Climate Change Risks in Canada's Oil and Gas Sector

This latest report from The Ethical Funds Company evaluates how Canada’s oil and gas companies are responding to the challenges of climate change. The analysis is designed to assist these companies, as well as investors, in their efforts to reduce the risks associated with climate change.

Given the level of scientific certainty concerning the man-made causes of climate change, and the range of threats posed to the environment, human health, and the global economy, oil and gas companies in future will operate under more risky and possibly hostile business conditions, notes Ethical Funds.

These risks to oil and gas companies bring risks to the institutions that invest in them. To that end, companies need to take immediate steps to reduce their risk exposure, and investors need to support companies taking these steps - and provide appropriate incentives to those that have yet to take action, asserts the report.

Among the findings of the study is that only two of the 48 Canadian companies assessed are responding appropriately to the risks presented by climate change in the view of Ethical Funds. Among Canadian firms, only Shell Canada and Suncor are well-positioned to function in a more carbon-constrained environment, having established comprehensive management systems, strategies, carbon pricing, renewable energy investments, and high levels of transparency, says the report.

Other main findings of the report include:

  • A majority of companies have begun to put in place management systems necessary to assess the risks of climate change and take action.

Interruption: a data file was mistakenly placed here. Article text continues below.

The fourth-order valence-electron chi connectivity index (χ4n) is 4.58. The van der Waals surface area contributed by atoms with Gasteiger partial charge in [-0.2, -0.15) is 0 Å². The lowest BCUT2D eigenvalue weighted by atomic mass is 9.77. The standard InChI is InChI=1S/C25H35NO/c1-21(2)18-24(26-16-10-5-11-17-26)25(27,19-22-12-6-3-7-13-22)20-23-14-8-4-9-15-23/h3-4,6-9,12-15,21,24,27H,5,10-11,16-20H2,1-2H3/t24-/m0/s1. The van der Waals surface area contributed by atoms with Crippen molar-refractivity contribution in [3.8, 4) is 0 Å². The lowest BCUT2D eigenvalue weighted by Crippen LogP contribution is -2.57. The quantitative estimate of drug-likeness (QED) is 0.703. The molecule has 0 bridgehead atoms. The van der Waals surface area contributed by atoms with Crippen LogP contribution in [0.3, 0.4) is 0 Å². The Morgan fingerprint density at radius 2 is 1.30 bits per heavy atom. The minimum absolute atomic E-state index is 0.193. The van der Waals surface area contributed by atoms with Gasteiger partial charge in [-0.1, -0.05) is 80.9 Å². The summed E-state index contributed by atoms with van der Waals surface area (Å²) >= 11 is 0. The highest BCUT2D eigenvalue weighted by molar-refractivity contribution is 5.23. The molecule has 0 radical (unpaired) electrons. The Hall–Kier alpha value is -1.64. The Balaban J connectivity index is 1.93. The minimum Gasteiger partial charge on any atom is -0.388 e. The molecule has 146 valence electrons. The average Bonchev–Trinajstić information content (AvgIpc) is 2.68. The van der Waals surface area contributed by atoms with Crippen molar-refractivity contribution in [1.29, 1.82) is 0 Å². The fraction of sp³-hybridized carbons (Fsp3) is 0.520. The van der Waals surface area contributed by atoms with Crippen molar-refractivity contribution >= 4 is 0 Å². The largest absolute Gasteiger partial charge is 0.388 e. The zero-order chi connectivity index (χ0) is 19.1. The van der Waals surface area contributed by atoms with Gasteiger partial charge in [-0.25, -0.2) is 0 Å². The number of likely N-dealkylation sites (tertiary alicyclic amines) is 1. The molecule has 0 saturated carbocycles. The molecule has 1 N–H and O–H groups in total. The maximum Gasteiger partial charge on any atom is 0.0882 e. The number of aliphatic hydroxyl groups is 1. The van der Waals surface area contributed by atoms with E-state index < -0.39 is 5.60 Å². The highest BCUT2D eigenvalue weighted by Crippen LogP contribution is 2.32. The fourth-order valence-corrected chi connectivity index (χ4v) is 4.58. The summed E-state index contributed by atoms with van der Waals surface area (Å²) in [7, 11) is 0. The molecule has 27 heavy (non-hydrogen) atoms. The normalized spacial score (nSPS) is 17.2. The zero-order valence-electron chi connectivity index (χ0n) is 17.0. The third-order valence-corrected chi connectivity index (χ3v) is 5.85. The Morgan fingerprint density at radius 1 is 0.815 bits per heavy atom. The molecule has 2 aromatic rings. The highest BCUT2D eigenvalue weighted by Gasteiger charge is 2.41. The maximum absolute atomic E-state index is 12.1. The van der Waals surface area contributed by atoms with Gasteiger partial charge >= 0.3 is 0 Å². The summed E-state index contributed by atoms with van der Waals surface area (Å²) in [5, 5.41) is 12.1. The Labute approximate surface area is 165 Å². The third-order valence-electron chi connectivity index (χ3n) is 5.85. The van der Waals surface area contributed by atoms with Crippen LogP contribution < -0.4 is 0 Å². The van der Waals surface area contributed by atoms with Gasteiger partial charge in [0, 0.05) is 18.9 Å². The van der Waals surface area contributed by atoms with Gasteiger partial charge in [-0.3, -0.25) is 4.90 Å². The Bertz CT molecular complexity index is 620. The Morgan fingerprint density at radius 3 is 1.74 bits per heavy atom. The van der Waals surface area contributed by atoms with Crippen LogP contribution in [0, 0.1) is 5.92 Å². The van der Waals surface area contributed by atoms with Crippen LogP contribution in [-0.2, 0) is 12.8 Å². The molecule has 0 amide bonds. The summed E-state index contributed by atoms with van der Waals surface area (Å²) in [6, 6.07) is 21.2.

• Three companies - BP plc, Canadian Natural Resources, and Talisman - have been able to achieve absolute emissions reductions while still increasing production. Four companies have reduced their absolute emissions but have also seen a decline in production over the same period.

  • Just seven companies of 48 - ARC, BP plc, Imperial Oil, Nexen, Petro-Canada, Shell, and Suncor - are factoring the cost of carbon into capital allocation decisions.

  • Outside of the top performers, companies have failed to conduct inventories of greenhouse gas emissions.

  • Action plans to reduce emissions are the exception, not the rule.

  • Emissions intensity rather than absolute emissions reduction is the preferred measurement for success across the entire sector.

  • Thirteen of 48 Canadian companies are developing carbon capture and storage (CCS) technologies.

  • Just three Canadian oil and gas companies have made significant commercial investments in renewable energy currently resulting in energy production: Suncor with wind projects, Nexen with a wind project, and Husky with biofuels.

  • Public disclosure of greenhouse gas (GHG) emissions is underwhelming, with just 13 of 48 companies publicly disclosing their emissions.

  • The energy trusts as a group perform very poorly across all indicators. ARC Energy Trust is the exception to this rule.

Read the full report from The Ethical Funds Company, Head in the Oil Sands? Climate Change Risks in Canada’s Oil and Gas Sector (PDF).

Source: Ethical Funds Company.

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